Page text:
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Death, taxes and, one would hope, changes to the Rangers starting 11 from last weekend’s cup final defeat at Hampden.

Michael Beale pinpointed “a big shift in the energy we have on the pitch each matchday” as something that needs to change in the autopsy that followed further Old Firm failure.

This isn’t a situation whereby a manager grants his team another shot the following weekend – a clean slate to go and correct previous shabby work. By common consensus, Beale was wrong to not play the January arrivals he so publicly demanded in favour of continuity.

Saturday's meeting with Kilmarnock must act as a breaker between Beale’s Rangers and the version he inherited, with Nico Raskin front and centre.

It’s such a blatantly obvious statement that typing it out feels somewhat pointless. Will anyone traipsing towards Ibrox have left the Belgian out of their drafted 11?

It’s not just the sighting of someone new in a position whose occupants otherwise feel so familiar. During two starts to date, Raskin has moved the ball quicker than it’s flown from the Ibrox engine room in months. There can be no more phasing in process, Sunday showed there’s no value to gradual change. 

Beale’s best hope is that Cantwell, Raskin and others re-energise a squad that requires “really good work” done in the summer, as the manager conceded in his recent press conference.

He referenced on Thursday the “ hell of a lot of work” Sunday’s first half showed him was still left to do; through recruitment, development and promotion from within.

Additions are required in every category but in Raskin, Beale already has the player he can build his midfield around in the building.

Even a brief cameo at Hampden, admittedly coming after Alfredo Morelos' goal which altered the game’s flow and saw the Ibrox side chasing an equaliser, demonstrated enough to prove that.

Rangers Review:

The fact that Raskin and Todd Cantwell had only played opponents where Rangers held the majority of possession was one of the reasons offered up by Beale for their place on the bench last weekend.

However, operating at the base of midfield in the Scottish Premiership will predominantly see Raskin face such game states. Yes, he’ll be in the side to stop counterattacks and progress play forwards, but more often than not his job will be focused on creation, not prevention. 

“He is not a sitting, holding midfielder like Sergio Busquets. That doesn’t define him. I think he needs to be able to move forwards. He can work in a double pivot. But needs to be a guy who can be one step further, and is also able to get on the ball a bit higher in the final third,” his former manager Luka Elsner previously told the Rangers Review.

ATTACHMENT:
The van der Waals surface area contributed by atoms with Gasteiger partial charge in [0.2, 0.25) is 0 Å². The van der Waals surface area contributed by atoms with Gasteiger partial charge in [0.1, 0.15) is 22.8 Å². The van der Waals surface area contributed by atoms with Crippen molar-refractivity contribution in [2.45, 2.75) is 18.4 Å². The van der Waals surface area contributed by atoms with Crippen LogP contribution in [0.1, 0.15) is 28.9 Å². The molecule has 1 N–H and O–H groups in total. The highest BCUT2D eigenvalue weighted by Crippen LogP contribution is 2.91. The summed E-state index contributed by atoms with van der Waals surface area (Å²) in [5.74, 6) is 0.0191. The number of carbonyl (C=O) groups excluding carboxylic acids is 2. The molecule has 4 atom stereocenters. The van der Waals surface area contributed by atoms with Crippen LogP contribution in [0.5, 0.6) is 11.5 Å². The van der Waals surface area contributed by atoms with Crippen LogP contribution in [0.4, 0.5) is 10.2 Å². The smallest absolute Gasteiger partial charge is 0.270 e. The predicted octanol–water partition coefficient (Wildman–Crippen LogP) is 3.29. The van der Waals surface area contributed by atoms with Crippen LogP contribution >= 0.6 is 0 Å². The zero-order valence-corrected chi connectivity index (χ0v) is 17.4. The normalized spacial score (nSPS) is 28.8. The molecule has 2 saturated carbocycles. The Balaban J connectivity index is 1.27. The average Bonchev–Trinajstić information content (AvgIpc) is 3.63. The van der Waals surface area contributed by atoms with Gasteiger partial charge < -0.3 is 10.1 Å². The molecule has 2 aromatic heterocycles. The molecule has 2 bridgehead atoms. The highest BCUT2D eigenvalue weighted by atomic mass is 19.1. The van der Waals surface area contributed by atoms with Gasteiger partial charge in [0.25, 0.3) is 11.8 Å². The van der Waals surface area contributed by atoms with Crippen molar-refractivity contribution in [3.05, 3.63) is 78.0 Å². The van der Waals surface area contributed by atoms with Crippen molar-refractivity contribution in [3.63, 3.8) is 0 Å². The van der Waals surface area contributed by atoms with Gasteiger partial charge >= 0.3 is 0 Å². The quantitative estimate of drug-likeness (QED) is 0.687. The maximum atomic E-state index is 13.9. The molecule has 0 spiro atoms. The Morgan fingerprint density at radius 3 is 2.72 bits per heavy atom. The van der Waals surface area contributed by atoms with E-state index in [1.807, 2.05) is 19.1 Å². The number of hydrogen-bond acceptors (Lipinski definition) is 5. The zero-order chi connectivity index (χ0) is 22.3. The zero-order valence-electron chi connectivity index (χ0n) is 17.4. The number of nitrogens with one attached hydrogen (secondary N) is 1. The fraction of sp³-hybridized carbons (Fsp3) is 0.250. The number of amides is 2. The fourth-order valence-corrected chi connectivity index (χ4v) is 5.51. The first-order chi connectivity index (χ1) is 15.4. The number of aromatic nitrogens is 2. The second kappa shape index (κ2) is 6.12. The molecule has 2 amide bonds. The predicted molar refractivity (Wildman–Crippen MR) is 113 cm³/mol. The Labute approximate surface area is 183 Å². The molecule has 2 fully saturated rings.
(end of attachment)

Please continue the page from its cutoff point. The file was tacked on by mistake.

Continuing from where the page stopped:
As seen in games against Partick and Livingston, the former Standard Liege man can run beyond and break lines. This isn’t a player who holds fort in front of the defence, ambling side-to-side and keeping the game comfortably ahead of the opposition.

READ MORE: What we learned from Nico Raskin's full Premiership debut 

On a couple of occasions in the cup final, these safe passes (highlighted in red) were missed out in favour of a more ambitious option that bypassed a greater number of opponents.

Fashion Sakala failed to hold his run appropriately in this example, but nonetheless, it was encouraging to see Raskin break the line on his weaker side.

It’s the type of pass that could come in handy on a regular basis facing packed domestic defences.

Late on, Raskin's running beyond from deep fashioned a chance by way of a deflection.

This movement from the base of midfield matters because it’s hard for opponents to track, as an assist for Antonio Colak against Partick Thistle evidenced.

Admittedly, Raskin arrived into a game that required hurried, risky actions but all the early signs suggest this will translate regardless of the occasion.

His proclivity to win the ball back and press aggressively was well-documented prior to a deadline-day move. It’s the Belgian’s technical ability and tendencies to also make an impact in the final third that categories this transfer as such an exciting one.

Beale’s admission about the energy that's been missing on the pitch articulates grumblings that have long ruminated around Ibrox on a matchday.

Games aren’t started fast enough and often tail off once a lead has been established. Periods of dominance ebb and flow without putting the points out of total reach.

Raskin cannot singlehandedly solve those problems, but his inclusion can start to address them.